Road rage is classified as assault with a deadly weapon, the weapon being the enraged driver’s car. Driving recklessly (or aggressive driving) without intent to cause harm is considered a traffic offense. A road rage incident is a criminal act. Learning how to control your own anger, and how to defuse or avoid the anger of other drivers will help avoid a potentially deadly traffic event.
Keep your driving environment calm.
Making your car a happy, peaceful place will help keep your road anger at bay. Listen to music that makes you happy or that calms you down. Creating a positive driving environment will help keep you calm during your commute and aid you in ignoring the road rage of others.
Listening to audio books is one good way to remain calm during a long commute.
Allow yourself plenty of time.
Being late will make you anxious and impatient, so you’ll be more likely to get angry at other drivers or make irresponsible driving decisions that will make them angry at you. Leaving yourself plenty of drive time will help you stay relaxed.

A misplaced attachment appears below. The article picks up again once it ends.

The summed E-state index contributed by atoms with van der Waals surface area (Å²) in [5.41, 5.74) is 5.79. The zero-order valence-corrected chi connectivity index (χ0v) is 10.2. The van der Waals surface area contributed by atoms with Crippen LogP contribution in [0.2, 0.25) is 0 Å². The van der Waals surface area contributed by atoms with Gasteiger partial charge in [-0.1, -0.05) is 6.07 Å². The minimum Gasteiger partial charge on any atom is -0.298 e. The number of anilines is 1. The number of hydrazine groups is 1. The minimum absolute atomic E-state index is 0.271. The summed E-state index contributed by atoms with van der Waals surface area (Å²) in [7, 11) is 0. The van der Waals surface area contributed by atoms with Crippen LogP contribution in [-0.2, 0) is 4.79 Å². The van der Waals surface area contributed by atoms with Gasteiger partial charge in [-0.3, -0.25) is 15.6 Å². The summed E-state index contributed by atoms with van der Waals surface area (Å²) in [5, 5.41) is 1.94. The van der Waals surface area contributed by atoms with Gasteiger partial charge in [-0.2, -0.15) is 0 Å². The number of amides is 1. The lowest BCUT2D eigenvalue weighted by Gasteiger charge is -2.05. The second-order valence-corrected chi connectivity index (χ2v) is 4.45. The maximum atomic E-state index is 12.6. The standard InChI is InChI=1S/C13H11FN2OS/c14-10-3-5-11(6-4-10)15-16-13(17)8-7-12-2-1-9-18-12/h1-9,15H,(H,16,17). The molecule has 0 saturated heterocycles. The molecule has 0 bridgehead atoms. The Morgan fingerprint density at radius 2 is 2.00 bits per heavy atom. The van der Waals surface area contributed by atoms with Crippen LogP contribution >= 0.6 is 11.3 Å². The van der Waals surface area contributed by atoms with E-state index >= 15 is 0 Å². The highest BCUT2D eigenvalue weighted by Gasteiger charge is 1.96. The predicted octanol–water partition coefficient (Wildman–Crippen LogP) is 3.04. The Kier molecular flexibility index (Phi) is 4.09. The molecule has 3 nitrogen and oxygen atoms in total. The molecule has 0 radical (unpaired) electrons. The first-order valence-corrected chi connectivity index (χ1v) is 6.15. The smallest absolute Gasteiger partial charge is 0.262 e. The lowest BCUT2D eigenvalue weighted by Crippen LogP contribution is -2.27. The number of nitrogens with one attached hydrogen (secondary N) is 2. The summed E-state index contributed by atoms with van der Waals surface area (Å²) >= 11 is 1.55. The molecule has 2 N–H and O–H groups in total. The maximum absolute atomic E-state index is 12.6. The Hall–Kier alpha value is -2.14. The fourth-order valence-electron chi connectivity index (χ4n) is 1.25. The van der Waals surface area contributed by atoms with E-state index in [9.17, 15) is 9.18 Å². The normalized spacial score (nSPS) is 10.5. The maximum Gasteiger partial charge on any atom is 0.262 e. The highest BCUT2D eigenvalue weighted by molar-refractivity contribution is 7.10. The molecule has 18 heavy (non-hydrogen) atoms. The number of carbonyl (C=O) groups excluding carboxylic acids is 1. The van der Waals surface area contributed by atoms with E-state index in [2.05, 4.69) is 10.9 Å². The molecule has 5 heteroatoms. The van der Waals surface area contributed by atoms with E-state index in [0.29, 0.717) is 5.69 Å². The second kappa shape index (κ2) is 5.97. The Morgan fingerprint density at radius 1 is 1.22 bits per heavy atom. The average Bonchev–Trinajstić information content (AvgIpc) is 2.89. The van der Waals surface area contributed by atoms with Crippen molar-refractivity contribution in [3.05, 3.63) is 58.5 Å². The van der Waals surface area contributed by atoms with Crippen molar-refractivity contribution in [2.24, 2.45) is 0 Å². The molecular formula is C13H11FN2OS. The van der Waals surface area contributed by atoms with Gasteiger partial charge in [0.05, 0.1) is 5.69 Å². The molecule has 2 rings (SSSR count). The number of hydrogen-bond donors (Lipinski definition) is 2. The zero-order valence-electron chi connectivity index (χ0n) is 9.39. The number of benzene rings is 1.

Relax your grip.
If you begin to clench the steering wheel while driving, wiggle your fingers and then try to hold the wheel with a more relaxed grip. You will retain control of the car, while feeling less tense.
Use cruise control.
If your vehicle has cruise control and road conditions will allow it, using this feature will give your right leg a break and may make you feel less stressed.
You should only use cruise control in situations where you can drive safely at the same speed for extended periods of time – use manual control in stop-and-go traffic situations.
Take a deep breath.
If you feel yourself getting tense and anxious, take several slow, deep breaths. This should calm you down. Roll your window down every now and then, to let in some fresh air.
Keep your car and its windshield clean.
Whether you are consciously aware of it or not, clutter can cause stressful feelings. Trying to see through a dirty windshield, or struggling to clean a dirty windshield with the wiper fluid every few minutes, will also cause you feel anxious and tense – feelings which can quickly lead to road rage.
Take a break if you need to.
It’s a good idea to pull over if you are feeling symptoms of road rage. Find a safe place to pull over and park, then get out and walk around for a few minutes until you feel more calm.
Never try to pull over on the side of a busy street or highway – continue to the next exit, then find a safe place to stop the car.